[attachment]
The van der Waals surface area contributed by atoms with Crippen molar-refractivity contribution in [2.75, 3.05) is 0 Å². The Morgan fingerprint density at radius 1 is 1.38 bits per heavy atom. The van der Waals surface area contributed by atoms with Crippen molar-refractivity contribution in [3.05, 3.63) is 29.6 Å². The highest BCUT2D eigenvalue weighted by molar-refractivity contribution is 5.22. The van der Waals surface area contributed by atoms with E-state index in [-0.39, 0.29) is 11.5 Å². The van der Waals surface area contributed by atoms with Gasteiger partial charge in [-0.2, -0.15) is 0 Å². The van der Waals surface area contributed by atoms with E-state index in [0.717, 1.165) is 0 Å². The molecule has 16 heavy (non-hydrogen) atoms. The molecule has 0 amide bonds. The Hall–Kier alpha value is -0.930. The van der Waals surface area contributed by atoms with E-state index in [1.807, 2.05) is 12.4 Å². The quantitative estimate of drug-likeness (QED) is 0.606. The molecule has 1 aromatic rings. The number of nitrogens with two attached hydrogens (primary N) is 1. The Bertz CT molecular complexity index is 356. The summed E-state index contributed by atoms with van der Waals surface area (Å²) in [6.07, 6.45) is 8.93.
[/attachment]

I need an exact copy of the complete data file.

The van der Waals surface area contributed by atoms with Crippen molar-refractivity contribution in [2.75, 3.05) is 0 Å². The Morgan fingerprint density at radius 1 is 1.38 bits per heavy atom. The van der Waals surface area contributed by atoms with Crippen molar-refractivity contribution in [3.05, 3.63) is 29.6 Å². The highest BCUT2D eigenvalue weighted by molar-refractivity contribution is 5.22. The van der Waals surface area contributed by atoms with E-state index in [-0.39, 0.29) is 11.5 Å². The van der Waals surface area contributed by atoms with Gasteiger partial charge in [-0.2, -0.15) is 0 Å². The van der Waals surface area contributed by atoms with E-state index in [0.717, 1.165) is 0 Å². The molecule has 16 heavy (non-hydrogen) atoms. The molecule has 0 amide bonds. The Hall–Kier alpha value is -0.930. The van der Waals surface area contributed by atoms with E-state index in [1.807, 2.05) is 12.4 Å². The quantitative estimate of drug-likeness (QED) is 0.606. The molecule has 1 aromatic rings. The number of nitrogens with two attached hydrogens (primary N) is 1. The Bertz CT molecular complexity index is 356. The summed E-state index contributed by atoms with van der Waals surface area (Å²) in [6.07, 6.45) is 8.93.